There is no conservation law for acids/bases, right?

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Simfish
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For some reason, I've thought that there is some conservation law for acids and bases. Acids neutralize bases when added to bases, and as such, I've always thought that the pH of all possible acids/bases in the universe must add up to 7. But maybe this isn't right. After all - you don't need to neutralize acids with bases. Acids are just hydrogen ions, strictly speaking, and as such, you can neutralize acids without using up bases (and as such, you can have more acids than bases in the universe). Is this reasoning correct? And if so, does the universe have more of one than the other?
 

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Borek
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No such law. To make things more complicated, neutral is not necessarilly 7... See water ion product page for explanation.
 
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Not to my knowledge there isn't, I may be wrong though. Come to think of it there is probably more acids than bases, for example amino acids. They just seem to occur more commonly in nature than bases.
 
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Borek
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Amino acids are amphoteric (they have both acidic and basic "ends") so they are not necesarilly good example.
 
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GCT
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For some reason, I've thought that there is some conservation law for acids and bases. Acids neutralize bases when added to bases, and as such, I've always thought that the pH of all possible acids/bases in the universe must add up to 7. But maybe this isn't right. After all - you don't need to neutralize acids with bases. Acids are just hydrogen ions, strictly speaking, and as such, you can neutralize acids without using up bases (and as such, you can have more acids than bases in the universe). Is this reasoning correct? And if so, does the universe have more of one than the other?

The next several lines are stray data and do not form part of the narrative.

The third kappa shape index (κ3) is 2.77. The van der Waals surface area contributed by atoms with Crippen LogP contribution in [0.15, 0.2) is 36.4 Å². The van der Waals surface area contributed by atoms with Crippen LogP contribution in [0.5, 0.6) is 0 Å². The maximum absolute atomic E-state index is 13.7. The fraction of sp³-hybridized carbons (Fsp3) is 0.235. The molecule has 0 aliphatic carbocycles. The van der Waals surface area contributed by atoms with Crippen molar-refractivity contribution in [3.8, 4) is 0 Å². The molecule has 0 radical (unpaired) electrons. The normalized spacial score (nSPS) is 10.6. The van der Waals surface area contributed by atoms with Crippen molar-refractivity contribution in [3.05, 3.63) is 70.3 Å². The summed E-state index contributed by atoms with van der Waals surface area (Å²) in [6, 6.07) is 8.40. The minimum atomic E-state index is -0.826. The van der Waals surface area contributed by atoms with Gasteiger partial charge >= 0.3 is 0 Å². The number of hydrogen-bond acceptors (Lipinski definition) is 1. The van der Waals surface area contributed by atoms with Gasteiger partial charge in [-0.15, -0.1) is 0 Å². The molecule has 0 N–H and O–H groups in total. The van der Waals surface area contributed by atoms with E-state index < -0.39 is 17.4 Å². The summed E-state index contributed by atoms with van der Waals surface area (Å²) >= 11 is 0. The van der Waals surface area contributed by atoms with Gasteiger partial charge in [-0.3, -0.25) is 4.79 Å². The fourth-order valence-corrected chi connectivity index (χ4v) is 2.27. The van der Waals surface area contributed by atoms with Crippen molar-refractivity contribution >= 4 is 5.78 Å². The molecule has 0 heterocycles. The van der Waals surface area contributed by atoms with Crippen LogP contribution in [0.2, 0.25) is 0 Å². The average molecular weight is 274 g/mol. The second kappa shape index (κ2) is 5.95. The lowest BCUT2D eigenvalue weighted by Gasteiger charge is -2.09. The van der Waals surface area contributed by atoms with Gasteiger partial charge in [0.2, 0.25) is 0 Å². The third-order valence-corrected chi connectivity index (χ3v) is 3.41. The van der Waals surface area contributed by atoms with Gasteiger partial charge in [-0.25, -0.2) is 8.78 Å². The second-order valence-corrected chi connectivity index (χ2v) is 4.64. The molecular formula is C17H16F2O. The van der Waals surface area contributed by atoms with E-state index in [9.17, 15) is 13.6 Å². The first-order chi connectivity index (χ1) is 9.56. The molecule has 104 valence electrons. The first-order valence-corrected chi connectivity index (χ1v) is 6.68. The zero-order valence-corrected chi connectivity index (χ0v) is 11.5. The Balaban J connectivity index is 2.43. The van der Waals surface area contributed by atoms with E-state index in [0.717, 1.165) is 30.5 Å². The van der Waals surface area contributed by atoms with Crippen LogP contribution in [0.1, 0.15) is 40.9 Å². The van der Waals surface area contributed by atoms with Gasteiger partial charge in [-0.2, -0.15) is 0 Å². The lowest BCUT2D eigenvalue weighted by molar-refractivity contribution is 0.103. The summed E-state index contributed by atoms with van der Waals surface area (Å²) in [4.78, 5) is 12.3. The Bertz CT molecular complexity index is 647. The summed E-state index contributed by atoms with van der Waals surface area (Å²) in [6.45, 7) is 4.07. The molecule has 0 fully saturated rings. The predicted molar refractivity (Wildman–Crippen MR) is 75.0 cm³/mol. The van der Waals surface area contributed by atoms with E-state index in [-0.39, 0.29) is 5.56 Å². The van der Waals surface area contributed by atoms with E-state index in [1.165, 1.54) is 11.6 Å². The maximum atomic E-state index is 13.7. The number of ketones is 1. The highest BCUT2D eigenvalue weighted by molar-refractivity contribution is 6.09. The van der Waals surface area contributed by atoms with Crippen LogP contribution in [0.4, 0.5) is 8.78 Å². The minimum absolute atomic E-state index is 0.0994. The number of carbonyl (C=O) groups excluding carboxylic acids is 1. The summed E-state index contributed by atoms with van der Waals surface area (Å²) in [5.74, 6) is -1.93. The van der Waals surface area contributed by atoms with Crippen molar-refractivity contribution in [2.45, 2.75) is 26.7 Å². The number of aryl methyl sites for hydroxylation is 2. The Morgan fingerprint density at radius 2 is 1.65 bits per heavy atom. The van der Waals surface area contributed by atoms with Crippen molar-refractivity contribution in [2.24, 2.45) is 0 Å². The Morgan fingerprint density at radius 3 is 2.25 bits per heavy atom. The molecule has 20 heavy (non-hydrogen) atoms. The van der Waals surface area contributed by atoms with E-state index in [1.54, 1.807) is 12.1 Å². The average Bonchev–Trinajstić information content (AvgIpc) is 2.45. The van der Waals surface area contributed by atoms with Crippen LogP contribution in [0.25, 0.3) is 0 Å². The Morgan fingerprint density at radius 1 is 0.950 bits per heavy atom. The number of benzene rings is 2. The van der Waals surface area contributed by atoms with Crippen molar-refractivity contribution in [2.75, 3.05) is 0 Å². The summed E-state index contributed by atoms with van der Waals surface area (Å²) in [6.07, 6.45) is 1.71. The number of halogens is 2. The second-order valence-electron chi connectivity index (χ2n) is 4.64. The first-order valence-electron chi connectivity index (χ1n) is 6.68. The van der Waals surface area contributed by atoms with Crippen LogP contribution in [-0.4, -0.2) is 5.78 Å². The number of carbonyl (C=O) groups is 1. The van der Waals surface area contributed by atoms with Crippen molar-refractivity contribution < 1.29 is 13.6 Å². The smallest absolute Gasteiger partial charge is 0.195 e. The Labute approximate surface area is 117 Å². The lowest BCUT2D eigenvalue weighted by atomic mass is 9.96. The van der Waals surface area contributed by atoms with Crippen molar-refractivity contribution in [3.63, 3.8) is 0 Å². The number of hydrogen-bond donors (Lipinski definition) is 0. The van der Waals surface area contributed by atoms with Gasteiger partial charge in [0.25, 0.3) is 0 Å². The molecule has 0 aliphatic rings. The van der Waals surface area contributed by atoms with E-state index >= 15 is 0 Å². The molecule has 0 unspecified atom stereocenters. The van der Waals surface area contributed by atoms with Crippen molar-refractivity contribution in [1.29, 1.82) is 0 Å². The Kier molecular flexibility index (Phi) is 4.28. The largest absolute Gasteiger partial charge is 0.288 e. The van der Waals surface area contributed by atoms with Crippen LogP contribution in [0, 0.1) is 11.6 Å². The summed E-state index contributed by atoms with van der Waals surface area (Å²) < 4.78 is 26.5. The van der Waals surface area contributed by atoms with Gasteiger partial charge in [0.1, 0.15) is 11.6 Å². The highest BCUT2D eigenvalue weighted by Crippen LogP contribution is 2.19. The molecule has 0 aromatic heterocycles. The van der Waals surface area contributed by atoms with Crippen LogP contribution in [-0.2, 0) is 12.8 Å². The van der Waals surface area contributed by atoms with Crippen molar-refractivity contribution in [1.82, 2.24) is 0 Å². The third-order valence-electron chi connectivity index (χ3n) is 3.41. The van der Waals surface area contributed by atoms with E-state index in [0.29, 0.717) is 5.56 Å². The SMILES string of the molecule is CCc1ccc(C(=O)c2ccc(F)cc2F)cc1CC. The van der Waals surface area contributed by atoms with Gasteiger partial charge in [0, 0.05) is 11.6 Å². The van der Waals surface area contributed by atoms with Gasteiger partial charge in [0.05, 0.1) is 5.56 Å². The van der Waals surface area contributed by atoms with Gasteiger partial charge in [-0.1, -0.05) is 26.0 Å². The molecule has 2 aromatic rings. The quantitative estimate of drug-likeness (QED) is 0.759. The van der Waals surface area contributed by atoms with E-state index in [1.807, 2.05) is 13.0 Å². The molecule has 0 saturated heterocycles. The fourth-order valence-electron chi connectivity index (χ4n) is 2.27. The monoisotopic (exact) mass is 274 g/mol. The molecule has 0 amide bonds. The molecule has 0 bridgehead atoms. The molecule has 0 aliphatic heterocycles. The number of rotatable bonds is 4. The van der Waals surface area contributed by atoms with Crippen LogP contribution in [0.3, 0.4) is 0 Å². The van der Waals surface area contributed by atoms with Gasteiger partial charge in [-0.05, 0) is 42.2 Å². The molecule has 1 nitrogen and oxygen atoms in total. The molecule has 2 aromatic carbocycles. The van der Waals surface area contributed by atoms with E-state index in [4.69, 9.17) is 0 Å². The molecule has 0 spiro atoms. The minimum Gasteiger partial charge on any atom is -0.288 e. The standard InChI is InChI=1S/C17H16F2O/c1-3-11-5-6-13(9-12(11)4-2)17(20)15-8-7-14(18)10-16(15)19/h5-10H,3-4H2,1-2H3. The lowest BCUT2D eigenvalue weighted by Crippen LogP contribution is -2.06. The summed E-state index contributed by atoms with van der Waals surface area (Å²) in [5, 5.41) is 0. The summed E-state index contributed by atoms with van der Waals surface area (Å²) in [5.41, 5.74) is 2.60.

Hydrogen is not equated with acid you need to consider Lewis acid and Lewis bases.

The "Conservation" merely pertains to a system - the system of the human body has a certain pH range for example. However there is no universal law that I know of.
 
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chemisttree
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Imagine a universe containing only hydrogen gas, chlorine gas and oxygen gas. Before a spark there is no appropriate definition of pH. After a spark (and some burning) you have HCl and H2O which most people would say is acidic. If you add nitrogen to the mix you could also have NH3 and ammonium chloride, for example. In that case the ultimate pH is a reflection of the initial concentration of the elements and the extent of reaction. Some parts of the universe might not burn or be in chemical contact with other parts of the universe... the pH could vary spatially throughout the universe. That's a simple description of the state of our universe now.
 

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